The ideological restraints of U.S. policies on abortion have lasting effects on family planning as a whole. U.S. funding restrictions have made it more difficult for reproductive health organizations to source birth control. A USAID project that put $160 million toward contraception in Pakistan ended in 2016, taking a major supply off the table for four years. “With the gag rule, any negotiation, any opportunity that would exist also went away,” said Sana Durvesh, the deputy general manager of programs at Greenstar Social Marketing, a social enterprise that provides reproductive health care products and services.
Under Biden, new procurements with U.S. funding will take time to get up to speed. Pakistan currently gets most of its contraceptives through international bidding, and critical shortages remain. Intrauterine devices are in particularly short supply due to soured trade relations between Pakistan and India, which affects imports.
The chilling effect of the conservative policies also disrupted partnerships among reproductive health organizations within Pakistan that will be slow to resume. Ghulam Shabbir Awan, the Pakistan director of Ipas, said he noticed organizations with U.S. ties had shied away from working together or stopped attending meetings about abortion services. “They categorically said if you want to include us in a partnership, it should not be abortion-related,” he said. Not being able to partner with others in the field presents another challenge to advocating for safe abortions, limiting the reach of services and trainings.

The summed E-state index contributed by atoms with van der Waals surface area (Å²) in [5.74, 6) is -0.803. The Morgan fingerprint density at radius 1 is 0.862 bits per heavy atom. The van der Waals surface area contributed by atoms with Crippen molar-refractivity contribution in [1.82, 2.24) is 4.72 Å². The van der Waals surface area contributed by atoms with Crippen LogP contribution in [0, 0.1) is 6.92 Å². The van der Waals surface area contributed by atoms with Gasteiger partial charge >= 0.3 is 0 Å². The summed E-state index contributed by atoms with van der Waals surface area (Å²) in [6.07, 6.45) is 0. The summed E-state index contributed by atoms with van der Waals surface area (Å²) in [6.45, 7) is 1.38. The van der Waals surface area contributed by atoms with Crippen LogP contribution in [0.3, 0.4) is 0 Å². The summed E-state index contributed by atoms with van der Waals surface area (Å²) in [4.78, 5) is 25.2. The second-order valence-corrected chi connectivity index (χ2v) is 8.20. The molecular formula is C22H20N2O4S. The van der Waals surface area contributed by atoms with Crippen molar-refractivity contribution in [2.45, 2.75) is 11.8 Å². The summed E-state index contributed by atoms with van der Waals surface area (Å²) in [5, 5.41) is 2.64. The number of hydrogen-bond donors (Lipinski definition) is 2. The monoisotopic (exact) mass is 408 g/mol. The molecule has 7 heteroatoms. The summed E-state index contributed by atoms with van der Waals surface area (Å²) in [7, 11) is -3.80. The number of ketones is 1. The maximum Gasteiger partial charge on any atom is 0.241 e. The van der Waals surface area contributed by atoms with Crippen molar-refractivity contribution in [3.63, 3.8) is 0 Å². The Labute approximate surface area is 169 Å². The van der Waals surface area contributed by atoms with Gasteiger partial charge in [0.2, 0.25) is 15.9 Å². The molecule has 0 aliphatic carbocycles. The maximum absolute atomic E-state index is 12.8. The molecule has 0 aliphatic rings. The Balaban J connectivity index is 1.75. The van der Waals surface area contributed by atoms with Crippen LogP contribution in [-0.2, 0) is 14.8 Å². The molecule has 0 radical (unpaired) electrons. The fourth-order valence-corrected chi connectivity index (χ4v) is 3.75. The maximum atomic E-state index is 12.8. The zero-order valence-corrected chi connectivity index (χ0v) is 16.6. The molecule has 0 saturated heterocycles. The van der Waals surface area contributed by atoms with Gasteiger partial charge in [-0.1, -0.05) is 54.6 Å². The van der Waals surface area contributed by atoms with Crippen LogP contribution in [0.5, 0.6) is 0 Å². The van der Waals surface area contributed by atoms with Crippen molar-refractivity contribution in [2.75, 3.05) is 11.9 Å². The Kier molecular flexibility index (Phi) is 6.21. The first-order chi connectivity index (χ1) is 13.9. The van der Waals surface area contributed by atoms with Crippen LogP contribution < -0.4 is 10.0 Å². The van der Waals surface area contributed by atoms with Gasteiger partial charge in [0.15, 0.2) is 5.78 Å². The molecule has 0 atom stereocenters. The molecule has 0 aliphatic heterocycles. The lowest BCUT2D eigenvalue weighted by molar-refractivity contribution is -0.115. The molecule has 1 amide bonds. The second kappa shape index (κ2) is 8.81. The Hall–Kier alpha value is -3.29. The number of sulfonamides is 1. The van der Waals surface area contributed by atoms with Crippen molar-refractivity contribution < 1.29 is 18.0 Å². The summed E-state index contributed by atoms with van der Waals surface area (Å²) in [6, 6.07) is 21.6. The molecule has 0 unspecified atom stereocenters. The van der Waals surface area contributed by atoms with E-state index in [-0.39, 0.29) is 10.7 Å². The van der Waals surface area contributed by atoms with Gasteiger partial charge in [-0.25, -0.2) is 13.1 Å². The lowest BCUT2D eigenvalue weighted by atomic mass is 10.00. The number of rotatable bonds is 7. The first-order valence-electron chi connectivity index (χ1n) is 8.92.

Although the global gag rule is no longer in effect, the ideologies that underpin it remain—particularly in the Helms Amendment, which continues to stop billions of dollars from going toward abortion-related care. With a Democratic president, the tone on reproductive health has shifted, but the issue of abortion still polarizes Congress. The Global Health, Empowerment, and Rights Act—which would permanently repeal the global gag rule—and the more recent Abortion is Health Care Everywhere Act—which aims to repeal the Helms Amendment—will both face significant Republican opposition.
By comparison, although there is stigma around abortion in Pakistan, it remains mostly off the radar of the most conservative factions, in part because the law is vague enough to appease opponents while allowing some space for doctors who provide abortion services. “We are in a good place right now in the sense that abortion is not one of those right-wing agenda issues [in Pakistan]. It’s not a hotly contested debate the way it is in the U.S,” said Sara Malkani, a lawyer and advisor for the Center for Reproductive Rights.
But as long as unsafe abortions continue to be a problem in Pakistan, policies that limit reproductive health care will only further endanger women. “If they are not provided safe services, certainly they will lose their life,” Awan said. “Abortions are not stopping in Pakistan.”
This story was made possible with support from the Pulitzer Center on Crisis Reporting.
This is not a CAPTIS article. Originally, it was published here.